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    String builder/ Moderator Hutch~n~Son Archery's Avatar
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    Quote Originally Posted by wscywabbit View Post
    thanks Bill, the thunder chicken peice was awesome!
    One of the best I have seen!



    Hutch
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  10. #10
    Sonny Thomas
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    Default Shot placement!

    Shot placement is everything and I practice it. Shot placement as shown of the deer target is on flat ground and I won't hesitate to take a frontal shot. I'm that sure of my accuracy. I've lost count, but for sure have taken 5 frontal shots, one was on a doe this past year. Of the 4 others the arrow penetrated clear through the liver. None of the deer went more than 100 yards.

    There is also arrow placement high and low. One must understand the core center of the animal is the aim point. Best way to understand this is to draw a circle and put a dot in the center. Say you're up a tree 20 feet (more than I ever go) the arrow must go in slightly high to get the top of the lung going in and bottom of the off lung going out. Same difference is a deer were to be on a hill above you. Arrow would go in low to get the bottom of the lung going in and top of the lung going out.

    Quartering away shots or quartering away and elevated shots are no different other than you focus on the core center of the deer. You aim further back to get the back of the lung going in and the front of the lung going out.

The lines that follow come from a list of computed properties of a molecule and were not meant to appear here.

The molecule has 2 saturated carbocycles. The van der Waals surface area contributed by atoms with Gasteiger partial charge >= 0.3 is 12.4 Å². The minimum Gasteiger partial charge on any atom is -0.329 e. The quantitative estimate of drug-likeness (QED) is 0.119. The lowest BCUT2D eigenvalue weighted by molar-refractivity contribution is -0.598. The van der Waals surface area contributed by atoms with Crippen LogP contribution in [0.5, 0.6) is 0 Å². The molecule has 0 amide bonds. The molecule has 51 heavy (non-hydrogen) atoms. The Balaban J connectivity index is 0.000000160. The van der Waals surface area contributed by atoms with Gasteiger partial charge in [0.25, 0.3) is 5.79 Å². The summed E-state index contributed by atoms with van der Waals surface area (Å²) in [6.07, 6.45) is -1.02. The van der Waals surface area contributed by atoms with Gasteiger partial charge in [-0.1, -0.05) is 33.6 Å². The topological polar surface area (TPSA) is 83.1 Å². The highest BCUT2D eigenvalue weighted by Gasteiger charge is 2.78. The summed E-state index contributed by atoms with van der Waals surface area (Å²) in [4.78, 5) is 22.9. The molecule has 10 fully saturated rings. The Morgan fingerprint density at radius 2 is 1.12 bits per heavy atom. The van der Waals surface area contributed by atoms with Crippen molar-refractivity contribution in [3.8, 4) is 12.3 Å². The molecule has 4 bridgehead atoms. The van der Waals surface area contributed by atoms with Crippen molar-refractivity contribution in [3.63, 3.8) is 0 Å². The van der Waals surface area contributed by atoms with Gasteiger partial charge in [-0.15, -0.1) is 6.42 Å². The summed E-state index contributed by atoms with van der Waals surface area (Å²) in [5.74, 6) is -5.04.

Understanding the core center of the intended animal you can fashion any shot placement to get the job done.

    There's shot placement in 3D also, but of knowing the point ring is where it's at as it doesn't change with elevation differences or angles. There also shot placement to your opponents disadvantage, more like in local club 3Ds against inexperienced shooters or shooters don't learn. One, humans are human. They are drawn to a object for one reason or another. Drawn to a arrow low, but in solid, one can be drawn to the arrow in the target and shoot too low. I've done this a few times in my younger days. Example; In a group of 5 or 6 we came to a standing Polar bear. Up first I pretty much aimed and drilled the bottom of the 12 ring. All others in the group shot low 10s or low out 8s.
    You practice the above arrow placement, not luck out. Try up close using a common bull's eye target. Trying hitting at what would be clock time, 12, 3, 6, 9. Once you get hitting real close or dead on for "time" you've built some confidence and should feel good about it.
    Me and spot shooting. I don't care for spots. Staying in the center is real wandering situation for me. BUT! 3D targets don't have circles to stay in, not that can be seen out much past 25 yards anyway. This past weekend I shot with LD. Our last target was a bedded buck. I knew beyond doubt that is was 32 yards and very near the low 12 was "black" 1" shot out hole. I dialed in 32 yards and added couple clicks for hot. My arrow dead centered the "black hole."